Tuesday, August 5, 2014

Sanding our floors

So, our house is not painted yet but should be in the next week.  We did go with the color 'Muddled Basil,' in case that is keeping you up at night!  It is the darker one on the right window.  I think it will be very dramatic and different when it's all done, rather than the lighter and more 'safe' Gloucester Sage on the left. 
We just had a week of hell completing a floor refinishing project while Ashford was away at grandma's house.  Our existing floors were in rough shape.  Deep gouges, scratches, bare spots with no finish that were gray from water damage, even some writing with Sharpie! 
There was also some creative trim work in the living room.  At some point, someone added ceramic tile on top of the original vinyl and then trimmed out the tiles, which is all fine and good - even though I wouldn't have picked this tile, or extended it this far into the room.  It's fine, I'm not worried about changing it.  I do, however, have an issue with the yahoo who put baseboard right on top and then left a big space underneath.  It looked ridiculous!
The trim in the living room is completely different from the rest of the house.  The majority of the house has typical 70's dark stained ranch casing and baseboard, while this room has 'builder special' prefinished oak in the little colonial profile that is not even 3 inches tall.  All of it was ripped out, and I spent some quality time walking this little piece around the house marveling at how it matched almost nothing.   
Oh, except these ugly bifold doors on our coat closet, which I'm sure were put in at the same time!
Well, the base trim was all ripped out (along with a lot of drywall, thanks to Shaun's lack of finesse) and we got ready to sand.
We have always used an orbital sander, because they are easier to use, easier to change the paper and there is less potential for damage to the floor.  We tried to get a drum sander this time around because we are fairy experienced and wanted the job done asap.  It didn't work out.  We couldn't even get the very first piece of sandpaper to firmly attach to the drum, and since the rental place didn't give much insight to the problem, Shaun took it back and got the orbital pad sander seen below.  So, the sanding took TWO FULL DAYS. 
It is easy, but takes a very long time and is horrible work.  And we made a lot of mistakes because we were in a big hurry....like changing grits too soon on the big sander, and only edging with 40 and then 60 grit.  I also made the mistake of going in after Shaun finished the 100 grit and taking care of little areas we missed in the middle of the floor with 40 grit, creating extra dark spots in the stain.  Don't do that!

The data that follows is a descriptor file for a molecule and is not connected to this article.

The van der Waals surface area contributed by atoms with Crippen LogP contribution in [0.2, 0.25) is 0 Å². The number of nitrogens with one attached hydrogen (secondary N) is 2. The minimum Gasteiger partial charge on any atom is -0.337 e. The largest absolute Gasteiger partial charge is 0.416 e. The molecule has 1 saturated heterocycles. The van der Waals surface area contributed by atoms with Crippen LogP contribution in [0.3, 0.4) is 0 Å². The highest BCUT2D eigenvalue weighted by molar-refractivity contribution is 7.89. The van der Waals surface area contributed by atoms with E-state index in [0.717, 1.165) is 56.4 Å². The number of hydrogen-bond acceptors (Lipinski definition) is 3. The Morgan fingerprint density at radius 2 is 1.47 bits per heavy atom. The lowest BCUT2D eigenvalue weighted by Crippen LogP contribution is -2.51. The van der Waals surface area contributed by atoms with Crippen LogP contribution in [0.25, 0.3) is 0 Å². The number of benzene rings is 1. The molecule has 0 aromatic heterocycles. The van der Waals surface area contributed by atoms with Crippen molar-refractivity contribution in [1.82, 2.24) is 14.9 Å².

Use 36 grit until you are darn sure you got all the finish off.  Then 60, then 80 (optional) then 100.  If you go back down in grit, your finish will suffer because you will create swirls.  You have to vacuum with a shop vac constantly, the dust hides everything you are trying to remove.  This is the most annoying problem.  I suggest you put clear or regular masking tape on the end of your shop vac, or you will leave black marks all over your nice sanded floor! 
Oh, and a tip....when you think you have the finish off, you don't.  When you think a couple-hours-of-sanding later you have the finish off, you don't.  Just know that you as a DIYer will probably never get the finish off completely and will realize this when you are putting on your stain!  Little strips of old finish will be shining through on the edges of some boards that have cupped over the years.  Of course, this problem is more prevalent with the stupid orbital sander we used, but we just couldn't make the drum happen.  I also tried to get fancy this time and make my own filler for holes in the floor using sanding dust and wood glue.
Meh, it's not worth it.  It looks exactly the same as purchased 'stainable' wood filler when you stain it, and store bought is so much easier to work with! 
This did turn out pretty nice when it was sanded down and stained, but it was very sticky and hard to get into the hole.  Not a fan. 
During this process, we realized how lucky we are to have so many entrances to the living area, and house in general.  It made it much easier to live here while the project was going on.  There is also the added benefit of a great excuse to clean your vents.  Seriously, no wonder my allergies are outrageous here!
I will post later with the stain and poly steps...picking a stain color for this floor won me an award for 'Best Drama,' so you have that to look forward to!


  1. Lots of work, but you will make it wonderful. Keep on...keeping on.

    Hang in there!!! Your posts are hilarious!


  2. Yikes!! Yeah we were able to use a drum sander on ours and most of the finish was stripped during the very first run-through. If you have to do more floors in this house, go to a place with a working drum sander. It will be SO much easier on you!

  3. Sara ... love the muddled basil. It will look great.

    You guys are really barrelling along making this house into a home. The floors will be beautiful.


  4. I'm already seeing light at the end of the tunnel, the floors are going to look amazing. your vent is scaring the crap out of me! lol :)

  5. Yay! It's looking amazing already. Sanding floors as a DIY job is something that is not for the faint of heart. Ryan curses about it every time. But then he must be a glutton for punishment (and you, too), because he keeps doing it. ;)


Thanks so much for reading....your comments mean a lot to me!